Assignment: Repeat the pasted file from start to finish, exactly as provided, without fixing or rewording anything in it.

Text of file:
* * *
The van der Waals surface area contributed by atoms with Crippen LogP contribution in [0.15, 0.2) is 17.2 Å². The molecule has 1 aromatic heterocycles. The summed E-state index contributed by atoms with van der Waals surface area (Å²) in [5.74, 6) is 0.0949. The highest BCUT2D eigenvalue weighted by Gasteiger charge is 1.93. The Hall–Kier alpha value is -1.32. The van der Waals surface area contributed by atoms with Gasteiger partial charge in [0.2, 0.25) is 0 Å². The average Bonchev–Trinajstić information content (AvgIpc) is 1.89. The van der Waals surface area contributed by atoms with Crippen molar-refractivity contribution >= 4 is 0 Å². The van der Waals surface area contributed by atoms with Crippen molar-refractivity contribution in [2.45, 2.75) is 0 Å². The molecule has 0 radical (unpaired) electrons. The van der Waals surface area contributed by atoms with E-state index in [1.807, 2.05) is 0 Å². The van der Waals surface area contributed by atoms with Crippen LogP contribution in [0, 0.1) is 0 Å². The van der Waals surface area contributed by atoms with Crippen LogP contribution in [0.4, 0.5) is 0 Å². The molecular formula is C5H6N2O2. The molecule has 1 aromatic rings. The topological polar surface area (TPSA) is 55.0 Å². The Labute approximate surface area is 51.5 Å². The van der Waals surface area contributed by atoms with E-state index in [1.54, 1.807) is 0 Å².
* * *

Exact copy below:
The van der Waals surface area contributed by atoms with Crippen LogP contribution in [0.15, 0.2) is 17.2 Å². The molecule has 1 aromatic heterocycles. The summed E-state index contributed by atoms with van der Waals surface area (Å²) in [5.74, 6) is 0.0949. The highest BCUT2D eigenvalue weighted by Gasteiger charge is 1.93. The Hall–Kier alpha value is -1.32. The van der Waals surface area contributed by atoms with Gasteiger partial charge in [0.2, 0.25) is 0 Å². The average Bonchev–Trinajstić information content (AvgIpc) is 1.89. The van der Waals surface area contributed by atoms with Crippen molar-refractivity contribution >= 4 is 0 Å². The van der Waals surface area contributed by atoms with Crippen molar-refractivity contribution in [2.45, 2.75) is 0 Å². The molecule has 0 radical (unpaired) electrons. The van der Waals surface area contributed by atoms with E-state index in [1.807, 2.05) is 0 Å². The van der Waals surface area contributed by atoms with Crippen LogP contribution in [0, 0.1) is 0 Å². The van der Waals surface area contributed by atoms with Crippen LogP contribution in [0.4, 0.5) is 0 Å². The molecular formula is C5H6N2O2. The molecule has 1 aromatic rings. The topological polar surface area (TPSA) is 55.0 Å². The Labute approximate surface area is 51.5 Å². The van der Waals surface area contributed by atoms with E-state index in [1.54, 1.807) is 0 Å².